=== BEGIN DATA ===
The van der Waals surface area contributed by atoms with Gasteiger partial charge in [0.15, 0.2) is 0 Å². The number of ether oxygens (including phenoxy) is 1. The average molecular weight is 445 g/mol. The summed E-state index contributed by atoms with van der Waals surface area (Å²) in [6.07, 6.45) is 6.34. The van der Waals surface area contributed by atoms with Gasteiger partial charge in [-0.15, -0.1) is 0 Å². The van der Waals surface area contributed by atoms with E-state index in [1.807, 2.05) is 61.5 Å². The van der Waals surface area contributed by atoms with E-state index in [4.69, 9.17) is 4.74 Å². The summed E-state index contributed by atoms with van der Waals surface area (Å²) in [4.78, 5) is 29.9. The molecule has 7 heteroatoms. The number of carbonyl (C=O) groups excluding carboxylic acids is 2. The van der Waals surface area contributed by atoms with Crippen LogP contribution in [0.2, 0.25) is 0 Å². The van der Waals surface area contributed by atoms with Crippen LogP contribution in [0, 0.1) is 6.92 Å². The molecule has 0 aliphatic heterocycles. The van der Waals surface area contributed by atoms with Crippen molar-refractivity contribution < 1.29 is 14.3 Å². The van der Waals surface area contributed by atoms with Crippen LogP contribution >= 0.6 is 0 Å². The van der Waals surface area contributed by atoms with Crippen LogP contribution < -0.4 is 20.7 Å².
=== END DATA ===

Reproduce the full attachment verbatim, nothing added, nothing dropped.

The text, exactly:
The van der Waals surface area contributed by atoms with Gasteiger partial charge in [0.15, 0.2) is 0 Å². The number of ether oxygens (including phenoxy) is 1. The average molecular weight is 445 g/mol. The summed E-state index contributed by atoms with van der Waals surface area (Å²) in [6.07, 6.45) is 6.34. The van der Waals surface area contributed by atoms with Gasteiger partial charge in [-0.15, -0.1) is 0 Å². The van der Waals surface area contributed by atoms with E-state index in [1.807, 2.05) is 61.5 Å². The van der Waals surface area contributed by atoms with E-state index in [4.69, 9.17) is 4.74 Å². The summed E-state index contributed by atoms with van der Waals surface area (Å²) in [4.78, 5) is 29.9. The molecule has 7 heteroatoms. The number of carbonyl (C=O) groups excluding carboxylic acids is 2. The van der Waals surface area contributed by atoms with Crippen LogP contribution in [0.2, 0.25) is 0 Å². The van der Waals surface area contributed by atoms with Crippen LogP contribution in [0, 0.1) is 6.92 Å². The molecule has 0 aliphatic heterocycles. The van der Waals surface area contributed by atoms with Crippen molar-refractivity contribution < 1.29 is 14.3 Å². The van der Waals surface area contributed by atoms with Crippen LogP contribution >= 0.6 is 0 Å². The van der Waals surface area contributed by atoms with Crippen LogP contribution < -0.4 is 20.7 Å².